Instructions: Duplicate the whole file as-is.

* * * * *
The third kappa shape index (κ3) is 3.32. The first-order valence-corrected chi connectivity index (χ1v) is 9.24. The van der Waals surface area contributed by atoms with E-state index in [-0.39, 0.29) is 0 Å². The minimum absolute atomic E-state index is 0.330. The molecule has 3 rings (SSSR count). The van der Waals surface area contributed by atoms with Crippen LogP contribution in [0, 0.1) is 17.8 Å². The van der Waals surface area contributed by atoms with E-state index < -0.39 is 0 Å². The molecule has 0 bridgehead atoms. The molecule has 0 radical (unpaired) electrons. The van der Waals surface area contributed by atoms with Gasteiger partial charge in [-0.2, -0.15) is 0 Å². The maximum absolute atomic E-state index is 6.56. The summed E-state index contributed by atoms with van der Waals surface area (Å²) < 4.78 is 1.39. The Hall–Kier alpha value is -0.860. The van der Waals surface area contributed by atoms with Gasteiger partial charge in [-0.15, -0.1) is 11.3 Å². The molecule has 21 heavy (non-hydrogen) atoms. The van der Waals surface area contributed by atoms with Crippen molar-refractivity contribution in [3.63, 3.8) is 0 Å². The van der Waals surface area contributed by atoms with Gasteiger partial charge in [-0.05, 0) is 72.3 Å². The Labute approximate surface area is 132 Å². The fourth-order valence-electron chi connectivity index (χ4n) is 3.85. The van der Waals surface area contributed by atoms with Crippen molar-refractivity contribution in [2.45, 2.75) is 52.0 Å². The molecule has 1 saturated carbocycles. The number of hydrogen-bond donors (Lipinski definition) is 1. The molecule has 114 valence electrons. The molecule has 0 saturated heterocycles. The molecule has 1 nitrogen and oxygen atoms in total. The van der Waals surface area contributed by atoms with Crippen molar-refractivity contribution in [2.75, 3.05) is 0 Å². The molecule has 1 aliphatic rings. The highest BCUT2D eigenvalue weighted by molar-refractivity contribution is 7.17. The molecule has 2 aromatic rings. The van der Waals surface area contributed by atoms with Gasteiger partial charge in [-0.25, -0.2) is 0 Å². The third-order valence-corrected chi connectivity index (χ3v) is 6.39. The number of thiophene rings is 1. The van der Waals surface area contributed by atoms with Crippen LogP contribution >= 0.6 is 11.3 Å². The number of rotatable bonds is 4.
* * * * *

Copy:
The third kappa shape index (κ3) is 3.32. The first-order valence-corrected chi connectivity index (χ1v) is 9.24. The van der Waals surface area contributed by atoms with E-state index in [-0.39, 0.29) is 0 Å². The minimum absolute atomic E-state index is 0.330. The molecule has 3 rings (SSSR count). The van der Waals surface area contributed by atoms with Crippen LogP contribution in [0, 0.1) is 17.8 Å². The van der Waals surface area contributed by atoms with E-state index < -0.39 is 0 Å². The molecule has 0 bridgehead atoms. The molecule has 0 radical (unpaired) electrons. The van der Waals surface area contributed by atoms with Gasteiger partial charge in [-0.2, -0.15) is 0 Å². The maximum absolute atomic E-state index is 6.56. The summed E-state index contributed by atoms with van der Waals surface area (Å²) < 4.78 is 1.39. The Hall–Kier alpha value is -0.860. The van der Waals surface area contributed by atoms with Gasteiger partial charge in [-0.15, -0.1) is 11.3 Å². The molecule has 21 heavy (non-hydrogen) atoms. The van der Waals surface area contributed by atoms with Crippen molar-refractivity contribution in [3.63, 3.8) is 0 Å². The van der Waals surface area contributed by atoms with Gasteiger partial charge in [-0.05, 0) is 72.3 Å². The Labute approximate surface area is 132 Å². The fourth-order valence-electron chi connectivity index (χ4n) is 3.85. The van der Waals surface area contributed by atoms with Crippen molar-refractivity contribution in [2.45, 2.75) is 52.0 Å². The molecule has 1 saturated carbocycles. The number of hydrogen-bond donors (Lipinski definition) is 1. The molecule has 114 valence electrons. The molecule has 0 saturated heterocycles. The molecule has 1 nitrogen and oxygen atoms in total. The van der Waals surface area contributed by atoms with Crippen molar-refractivity contribution in [2.75, 3.05) is 0 Å². The molecule has 1 aliphatic rings. The highest BCUT2D eigenvalue weighted by molar-refractivity contribution is 7.17. The molecule has 2 aromatic rings. The van der Waals surface area contributed by atoms with Gasteiger partial charge in [-0.25, -0.2) is 0 Å². The third-order valence-corrected chi connectivity index (χ3v) is 6.39. The number of thiophene rings is 1. The van der Waals surface area contributed by atoms with Crippen LogP contribution >= 0.6 is 11.3 Å². The number of rotatable bonds is 4.